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Dear District 6 Constituents and City of Sacramento Residents,
At the City Council meeting last night, I voted against a financial plan to build a new downtown sports area. I would like to share why.
Over the past few months, I have heard from hundreds of constituents and city residents who have called and emailed my office. I’ve talked with advocacy groups, business owners, Kings’ fans and interested parties in the arena deal. In addition, I’ve done my homework, researched other city arena deals and read through over 1,700 constituent surveys on this issue. I came to this conclusion carefully and thoughtfully.
In addition, I want folks to know that I am not an automatic "no vote" on public funding for an arena. My stance is that if we put public money into this project, it must be a good deal for the city and its residents. The deal put before us Tuesday night had too many risks and assumptions and not enough upside. It just isn’t a good enough deal for the City of Sacramento.
Here are the problems I see…
Problem 1: Pressing City Priorities
A Parking Authority idea is very intriguing and should be pursued regardless of whether the Arena deal goes forward to help produce millions in new monies annually for our City. If nothing else, this process helped us get here. However, it's really a policy choice where the new parking revenues should be allocated.
For me, it’s unconscionable to put all new parking monies toward the Arena with so many other pressing City needs. In my Council District 6, all three swimming pools are shut down. My community centers and libraries are open only a few days a week and staffed at skeleton levels.
All youth sports programs were eliminated last year citywide. Park maintenance and code enforcement staffs can’t provide adequate service levels, and more than 200 police and fire fighter jobs have disappeared in recent years.
And in less than 3 months, there will be more layoffs as we make another $25 million in budget cuts.
While I believe we must invest in the City’s future, we must also address the City’s current budget needs – unfortunately, the plan presented Tuesday night does NOT do that.
Problem 2: The Kings Loan
Under this plan, the current Kings $67 million loan will not be paid off – but refinanced. This loan would linger on the City’s books for another 30-plus years impacting the City’s credit-score and debt-ratio.
In addition, I am very leery about the absence of any real collateral on this refinanced loan. The existing loan the City has with the Kings has the arena and adjacent land as collateral. This refinanced 30-year loan would have neither. What bank would accept that deal?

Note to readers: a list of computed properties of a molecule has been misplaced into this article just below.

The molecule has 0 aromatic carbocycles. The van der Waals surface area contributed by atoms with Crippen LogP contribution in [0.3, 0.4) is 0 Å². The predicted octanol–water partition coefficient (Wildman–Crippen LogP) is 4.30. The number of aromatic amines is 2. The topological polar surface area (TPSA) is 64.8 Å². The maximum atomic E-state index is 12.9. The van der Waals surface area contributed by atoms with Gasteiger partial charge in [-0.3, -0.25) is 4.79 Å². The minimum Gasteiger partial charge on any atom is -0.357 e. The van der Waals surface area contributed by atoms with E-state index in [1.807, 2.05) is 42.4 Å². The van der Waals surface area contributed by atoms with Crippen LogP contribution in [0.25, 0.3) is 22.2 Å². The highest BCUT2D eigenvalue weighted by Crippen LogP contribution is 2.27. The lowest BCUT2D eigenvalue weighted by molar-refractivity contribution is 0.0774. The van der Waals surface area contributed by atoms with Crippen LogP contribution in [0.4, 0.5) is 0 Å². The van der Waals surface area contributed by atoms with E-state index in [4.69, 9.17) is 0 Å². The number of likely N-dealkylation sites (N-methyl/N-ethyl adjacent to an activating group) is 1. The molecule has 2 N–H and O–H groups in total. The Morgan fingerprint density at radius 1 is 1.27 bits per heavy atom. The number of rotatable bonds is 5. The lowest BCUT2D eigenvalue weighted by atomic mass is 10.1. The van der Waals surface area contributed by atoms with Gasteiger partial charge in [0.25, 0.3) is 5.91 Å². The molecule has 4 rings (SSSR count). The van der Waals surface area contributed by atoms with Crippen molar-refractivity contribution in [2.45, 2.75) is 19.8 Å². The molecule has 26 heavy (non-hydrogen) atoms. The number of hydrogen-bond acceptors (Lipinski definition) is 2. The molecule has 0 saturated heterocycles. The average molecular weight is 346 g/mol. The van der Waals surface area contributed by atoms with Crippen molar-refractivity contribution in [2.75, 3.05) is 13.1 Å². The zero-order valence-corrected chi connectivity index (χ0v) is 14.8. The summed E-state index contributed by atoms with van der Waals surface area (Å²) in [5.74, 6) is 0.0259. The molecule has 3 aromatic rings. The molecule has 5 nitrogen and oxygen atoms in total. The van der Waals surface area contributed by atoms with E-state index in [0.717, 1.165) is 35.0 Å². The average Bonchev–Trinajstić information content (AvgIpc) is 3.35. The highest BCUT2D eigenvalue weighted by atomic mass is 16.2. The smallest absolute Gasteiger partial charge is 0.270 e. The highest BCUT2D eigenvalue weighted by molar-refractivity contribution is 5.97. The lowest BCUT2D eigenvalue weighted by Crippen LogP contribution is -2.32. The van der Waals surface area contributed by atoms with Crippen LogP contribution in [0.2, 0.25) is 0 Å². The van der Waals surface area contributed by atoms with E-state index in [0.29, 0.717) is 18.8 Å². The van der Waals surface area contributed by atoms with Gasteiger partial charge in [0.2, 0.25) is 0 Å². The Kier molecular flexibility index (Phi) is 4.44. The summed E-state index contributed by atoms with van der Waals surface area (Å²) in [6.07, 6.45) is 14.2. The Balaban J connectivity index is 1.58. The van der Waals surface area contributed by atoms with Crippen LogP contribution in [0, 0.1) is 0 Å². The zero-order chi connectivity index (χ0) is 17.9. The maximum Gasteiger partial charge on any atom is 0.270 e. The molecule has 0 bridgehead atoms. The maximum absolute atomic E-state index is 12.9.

This loan should be secured against real property of equal value, or with a significant financial interest, or with an NBA guarantee to protect the City against a default.
Problem No. 3: The $9 million General Fund backfill has too many assumptions, while the deal produces minimal upside
The plan backfills the City’s General Fund for core city services and magically adds up to $9 million. That dollar amount is not guaranteed and is based on assumptions. For example, I’m concerned about the $4 million annual projected income from ticket surcharges. What happens if we have another lockout or strike, or poor attendance year-after-year due to a badly performing team? Our neighbors in Stockton and Oakland lost big because of overly optimistic income projections for arena and stadium deals. Instead, why not insist that the Kings, AEG or the NBA guarantee the $4 million annual backfill?
More importantly, why are we just breaking even financially? Does anyone think AEG and the Kings only hope to break even? If it’s going to make money for them, then it should make money for the City and provide revenue for our priorities—especially since we are the ones putting up 65% of the investment.
These numbers are very revealing to me – AEG is investing $59 million and netting $5.7 million annually, while the City of Sacramento is investing $256 million and netting $1 million annually.
Problem No. 4: We’re going at it alone
We started with a regional effort last year, but today we stand alone. Sacramento would be going into this deal with very little help from other government entities in the region. Other small-market NBA cities have partnered with neighboring local governments to help make the deal work. West Sacramento and Yolo County have not been engaged as partners. They are fewer than 1,000 feet from the proposed arena site and have many businesses and retailers who would benefit from the arena’s presence. Officials in the City of Rancho Cordova have shown a willingness to listen to a partnership proposal, but they have not been engaged either. This arena will be a regional amenity; we cannot and should not be standing alone.
Problem No. 5: Our City contribution has doubled in 5 months
Five months ago, City staff and the Mayor’s “Think-Big” Committee stated that our City’s cost contribution for the arena would be 33%. That was a fair deal.
• A few months later, the City’s cost contribution increased to 50%.
• Last night, the City’s cost contribution increased further to 65%.
• That is an increase of nearly 100% since September.
As I said earlier, I am not an automatic “no vote” on public funding for an arena, but it has to be a better deal for our City and its residents. We deserve a bigger bang for our buck.